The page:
One of the challenges facing organizations in the cybersecurity landscape is the evolving nature of modern attacks. Threats like malware and viruses have become adaptable and customizable, making it difficult to protect against every risk that's out there. In response, many organizations are shifting focus from network to data protection as a way of securing critical assets.
A recent study conducted by security company Thales found that a growing number of organizations in Australia are incorporating encryption into their data security strategies. The survey found the number of respondents using encryption has increased at a compound annual growth rate of 20 percent since 2008. In addition, Australian businesses are much more concerned by the reputational risks associated with security breaches than companies in other countries.
"Encryption is taking center stage as a strategic IT security issue in order to mitigate the risk of data breaches and cyber attacks and to protect an organization’s brand, reputation and credibility," said Richard Moulds, vice president strategy at Thales. "Australian organizations well understand these risks and how to respond through the encryption of sensitive or confidential information."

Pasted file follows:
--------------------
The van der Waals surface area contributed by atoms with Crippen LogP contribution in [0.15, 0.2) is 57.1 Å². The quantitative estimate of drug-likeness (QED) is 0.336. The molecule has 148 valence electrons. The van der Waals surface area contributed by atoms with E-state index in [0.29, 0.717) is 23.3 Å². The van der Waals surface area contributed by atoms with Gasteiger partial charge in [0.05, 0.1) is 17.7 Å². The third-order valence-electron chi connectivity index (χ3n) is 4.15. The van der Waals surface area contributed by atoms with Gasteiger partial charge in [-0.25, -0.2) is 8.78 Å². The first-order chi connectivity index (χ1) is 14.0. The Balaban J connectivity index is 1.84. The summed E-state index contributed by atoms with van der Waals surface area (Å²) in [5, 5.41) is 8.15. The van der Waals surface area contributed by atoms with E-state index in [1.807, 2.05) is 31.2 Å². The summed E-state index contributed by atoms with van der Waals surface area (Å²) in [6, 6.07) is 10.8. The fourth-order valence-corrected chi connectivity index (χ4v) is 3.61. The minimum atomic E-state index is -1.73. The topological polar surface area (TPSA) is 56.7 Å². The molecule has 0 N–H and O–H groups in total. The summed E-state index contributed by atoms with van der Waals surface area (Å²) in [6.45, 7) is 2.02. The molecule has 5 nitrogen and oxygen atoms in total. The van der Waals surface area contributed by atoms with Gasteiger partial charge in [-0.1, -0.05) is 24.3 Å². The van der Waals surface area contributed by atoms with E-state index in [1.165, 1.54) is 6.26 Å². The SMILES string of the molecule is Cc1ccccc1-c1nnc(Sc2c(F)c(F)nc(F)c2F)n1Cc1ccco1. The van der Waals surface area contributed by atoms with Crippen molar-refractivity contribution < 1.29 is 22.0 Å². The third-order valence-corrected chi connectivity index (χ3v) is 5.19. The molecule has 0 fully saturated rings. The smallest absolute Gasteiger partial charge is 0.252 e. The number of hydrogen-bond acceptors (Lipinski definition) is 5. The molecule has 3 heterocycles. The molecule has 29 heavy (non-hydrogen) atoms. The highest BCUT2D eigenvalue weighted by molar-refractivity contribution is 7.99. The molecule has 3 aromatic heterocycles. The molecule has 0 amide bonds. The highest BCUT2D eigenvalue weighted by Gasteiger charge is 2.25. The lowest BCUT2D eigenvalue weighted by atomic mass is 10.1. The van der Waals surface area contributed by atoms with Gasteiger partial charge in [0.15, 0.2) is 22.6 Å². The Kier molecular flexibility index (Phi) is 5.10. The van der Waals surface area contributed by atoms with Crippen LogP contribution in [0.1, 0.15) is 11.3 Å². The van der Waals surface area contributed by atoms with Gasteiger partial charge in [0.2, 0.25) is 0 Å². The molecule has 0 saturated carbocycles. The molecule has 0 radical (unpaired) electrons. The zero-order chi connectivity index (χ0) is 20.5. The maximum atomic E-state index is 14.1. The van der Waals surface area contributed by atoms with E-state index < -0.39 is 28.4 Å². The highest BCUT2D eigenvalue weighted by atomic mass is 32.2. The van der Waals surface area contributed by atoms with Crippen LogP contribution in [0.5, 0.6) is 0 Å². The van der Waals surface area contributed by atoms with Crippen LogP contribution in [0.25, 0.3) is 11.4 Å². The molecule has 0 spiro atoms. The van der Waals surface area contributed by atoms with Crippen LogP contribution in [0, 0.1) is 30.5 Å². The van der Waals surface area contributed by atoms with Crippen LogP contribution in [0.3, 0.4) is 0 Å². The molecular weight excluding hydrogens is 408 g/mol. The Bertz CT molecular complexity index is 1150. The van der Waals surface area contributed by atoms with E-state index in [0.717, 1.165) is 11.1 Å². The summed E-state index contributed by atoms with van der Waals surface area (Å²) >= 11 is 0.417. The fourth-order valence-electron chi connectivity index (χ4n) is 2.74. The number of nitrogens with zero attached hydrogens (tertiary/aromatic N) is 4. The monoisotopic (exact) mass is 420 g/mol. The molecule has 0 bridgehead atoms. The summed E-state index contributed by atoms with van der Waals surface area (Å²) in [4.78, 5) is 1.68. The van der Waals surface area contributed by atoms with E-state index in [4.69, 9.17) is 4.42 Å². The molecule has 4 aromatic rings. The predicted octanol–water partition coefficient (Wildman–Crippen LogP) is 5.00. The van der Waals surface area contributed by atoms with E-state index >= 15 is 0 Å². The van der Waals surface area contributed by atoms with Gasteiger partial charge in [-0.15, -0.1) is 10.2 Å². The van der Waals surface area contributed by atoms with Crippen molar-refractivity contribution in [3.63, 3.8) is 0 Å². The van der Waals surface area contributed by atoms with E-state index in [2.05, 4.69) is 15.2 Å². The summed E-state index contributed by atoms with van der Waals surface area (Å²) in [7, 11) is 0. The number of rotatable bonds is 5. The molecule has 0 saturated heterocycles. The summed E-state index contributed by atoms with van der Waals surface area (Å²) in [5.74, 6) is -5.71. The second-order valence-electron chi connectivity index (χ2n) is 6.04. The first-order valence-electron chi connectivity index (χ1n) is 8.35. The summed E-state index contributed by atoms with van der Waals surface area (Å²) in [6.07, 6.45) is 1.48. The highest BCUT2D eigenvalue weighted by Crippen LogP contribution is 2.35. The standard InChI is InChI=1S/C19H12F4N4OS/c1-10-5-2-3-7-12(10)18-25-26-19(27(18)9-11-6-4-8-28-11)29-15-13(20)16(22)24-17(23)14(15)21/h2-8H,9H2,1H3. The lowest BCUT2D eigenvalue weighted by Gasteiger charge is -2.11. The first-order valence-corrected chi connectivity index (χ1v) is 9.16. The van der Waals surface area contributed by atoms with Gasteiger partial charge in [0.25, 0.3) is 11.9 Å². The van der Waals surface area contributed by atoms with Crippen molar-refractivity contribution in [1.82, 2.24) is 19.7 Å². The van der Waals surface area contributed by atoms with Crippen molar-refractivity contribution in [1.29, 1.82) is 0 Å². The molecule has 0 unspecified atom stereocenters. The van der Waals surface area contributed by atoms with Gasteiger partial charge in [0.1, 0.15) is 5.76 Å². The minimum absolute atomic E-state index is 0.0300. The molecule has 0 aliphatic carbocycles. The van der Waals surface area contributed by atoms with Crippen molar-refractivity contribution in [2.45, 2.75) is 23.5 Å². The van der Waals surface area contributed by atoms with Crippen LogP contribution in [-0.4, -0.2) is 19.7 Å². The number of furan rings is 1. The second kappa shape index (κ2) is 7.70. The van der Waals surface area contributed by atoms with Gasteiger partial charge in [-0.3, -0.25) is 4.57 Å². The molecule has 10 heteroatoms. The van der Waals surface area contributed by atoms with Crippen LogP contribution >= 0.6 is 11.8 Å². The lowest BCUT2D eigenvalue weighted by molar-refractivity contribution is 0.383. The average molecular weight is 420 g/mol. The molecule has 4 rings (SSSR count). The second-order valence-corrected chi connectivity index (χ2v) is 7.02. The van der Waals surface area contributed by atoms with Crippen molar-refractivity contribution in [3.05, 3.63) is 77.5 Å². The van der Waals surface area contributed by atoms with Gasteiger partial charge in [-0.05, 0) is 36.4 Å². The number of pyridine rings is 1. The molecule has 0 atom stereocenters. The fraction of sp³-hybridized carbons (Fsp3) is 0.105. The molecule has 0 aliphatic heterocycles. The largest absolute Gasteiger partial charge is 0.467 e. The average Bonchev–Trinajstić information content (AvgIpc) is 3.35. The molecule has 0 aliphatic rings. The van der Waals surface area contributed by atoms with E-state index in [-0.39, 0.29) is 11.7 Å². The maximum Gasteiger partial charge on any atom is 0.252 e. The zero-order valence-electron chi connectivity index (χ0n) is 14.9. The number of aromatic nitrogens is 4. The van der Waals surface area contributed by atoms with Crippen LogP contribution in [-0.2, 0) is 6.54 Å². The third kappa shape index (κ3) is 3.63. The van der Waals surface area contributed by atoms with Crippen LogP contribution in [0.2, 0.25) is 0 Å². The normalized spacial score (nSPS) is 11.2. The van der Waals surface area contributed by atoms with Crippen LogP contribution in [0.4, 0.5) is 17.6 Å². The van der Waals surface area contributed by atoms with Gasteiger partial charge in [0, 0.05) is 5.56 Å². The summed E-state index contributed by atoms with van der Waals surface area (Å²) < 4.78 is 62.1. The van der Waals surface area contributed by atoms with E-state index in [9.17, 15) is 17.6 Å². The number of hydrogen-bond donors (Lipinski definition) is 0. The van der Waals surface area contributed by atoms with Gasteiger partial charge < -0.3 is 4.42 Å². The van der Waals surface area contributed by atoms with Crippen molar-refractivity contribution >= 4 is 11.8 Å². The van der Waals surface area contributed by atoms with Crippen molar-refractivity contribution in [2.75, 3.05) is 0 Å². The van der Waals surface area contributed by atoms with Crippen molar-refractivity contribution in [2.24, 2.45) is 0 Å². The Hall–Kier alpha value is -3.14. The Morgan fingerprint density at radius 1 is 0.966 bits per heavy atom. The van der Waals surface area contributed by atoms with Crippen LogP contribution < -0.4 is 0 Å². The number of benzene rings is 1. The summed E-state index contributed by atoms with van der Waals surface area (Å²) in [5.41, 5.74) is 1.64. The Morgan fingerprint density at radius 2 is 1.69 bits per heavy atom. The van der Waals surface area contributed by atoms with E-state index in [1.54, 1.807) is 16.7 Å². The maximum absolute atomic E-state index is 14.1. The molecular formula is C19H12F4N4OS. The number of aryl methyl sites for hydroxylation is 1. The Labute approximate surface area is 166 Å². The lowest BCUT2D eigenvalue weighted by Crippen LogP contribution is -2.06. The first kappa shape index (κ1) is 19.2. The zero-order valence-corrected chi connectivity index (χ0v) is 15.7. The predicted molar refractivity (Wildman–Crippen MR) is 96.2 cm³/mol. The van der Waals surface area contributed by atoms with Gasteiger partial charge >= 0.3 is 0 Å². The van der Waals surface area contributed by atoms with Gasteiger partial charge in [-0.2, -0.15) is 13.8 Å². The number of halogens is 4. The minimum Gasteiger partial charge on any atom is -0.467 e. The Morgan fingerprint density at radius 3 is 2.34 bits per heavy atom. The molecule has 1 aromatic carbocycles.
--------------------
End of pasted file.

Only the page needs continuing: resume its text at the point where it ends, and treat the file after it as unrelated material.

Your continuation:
Although Thales said Australia is ahead of other countries when it comes to having an enterprise encryption plan, healthcare organizations in the United States are beginning to adopt it as they look to safely transition into the era of digitization. The U.S. Department of Health and Human Services recently published a draft of the final rule regarding its Electronic Health Record Incentive Program. The rule comes in response to the rising number of security breaches that have been identified by HHS and one of the most common causes: lost or stolen devices.
"We agree that this is an area of security that appears to need specific focus," the HHS rule states. "Recent HHS analysis of reported breaches indicates that almost 40 percent of large breaches involve lost or stolen devices. Had these devices been encrypted, their data would have been secured."
The rule goes on to explain the intention and rationale behind the new guidelines. HHS said the rule is not intended to overstep the boundaries of the Health Insurance Portability and Accountability Act, but to highlight the importance of encryption. Although it does not require organizations to encrypt data in every instance, they will need to assess whether encryption is beneficial and reasonable. Additionally, if it is not a viable option for potentially sensitive data, organizations will be required to find an equally secure alternative.
Data Security News from SimplySecurity.com by Trend Micro